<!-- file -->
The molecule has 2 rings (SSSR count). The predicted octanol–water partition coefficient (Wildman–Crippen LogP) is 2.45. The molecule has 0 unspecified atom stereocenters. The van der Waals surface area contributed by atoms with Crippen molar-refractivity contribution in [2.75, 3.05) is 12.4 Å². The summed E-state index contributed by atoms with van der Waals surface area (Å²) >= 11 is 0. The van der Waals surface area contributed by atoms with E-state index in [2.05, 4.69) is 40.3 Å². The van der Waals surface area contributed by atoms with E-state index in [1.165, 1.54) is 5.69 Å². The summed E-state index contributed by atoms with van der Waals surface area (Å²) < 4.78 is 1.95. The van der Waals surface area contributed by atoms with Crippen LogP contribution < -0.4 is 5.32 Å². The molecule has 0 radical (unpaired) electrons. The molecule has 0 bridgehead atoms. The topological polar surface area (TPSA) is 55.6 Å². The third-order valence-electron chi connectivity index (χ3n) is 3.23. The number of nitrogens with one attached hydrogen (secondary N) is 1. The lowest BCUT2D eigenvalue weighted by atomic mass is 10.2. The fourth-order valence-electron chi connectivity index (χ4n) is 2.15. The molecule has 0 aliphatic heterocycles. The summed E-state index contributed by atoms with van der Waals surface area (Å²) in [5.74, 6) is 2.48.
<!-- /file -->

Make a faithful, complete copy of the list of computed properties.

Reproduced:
The molecule has 2 rings (SSSR count). The predicted octanol–water partition coefficient (Wildman–Crippen LogP) is 2.45. The molecule has 0 unspecified atom stereocenters. The van der Waals surface area contributed by atoms with Crippen molar-refractivity contribution in [2.75, 3.05) is 12.4 Å². The summed E-state index contributed by atoms with van der Waals surface area (Å²) >= 11 is 0. The van der Waals surface area contributed by atoms with E-state index in [2.05, 4.69) is 40.3 Å². The van der Waals surface area contributed by atoms with E-state index in [1.165, 1.54) is 5.69 Å². The summed E-state index contributed by atoms with van der Waals surface area (Å²) < 4.78 is 1.95. The van der Waals surface area contributed by atoms with Crippen LogP contribution < -0.4 is 5.32 Å². The molecule has 0 radical (unpaired) electrons. The molecule has 0 bridgehead atoms. The topological polar surface area (TPSA) is 55.6 Å². The third-order valence-electron chi connectivity index (χ3n) is 3.23. The number of nitrogens with one attached hydrogen (secondary N) is 1. The lowest BCUT2D eigenvalue weighted by atomic mass is 10.2. The fourth-order valence-electron chi connectivity index (χ4n) is 2.15. The molecule has 0 aliphatic heterocycles. The summed E-state index contributed by atoms with van der Waals surface area (Å²) in [5.74, 6) is 2.48.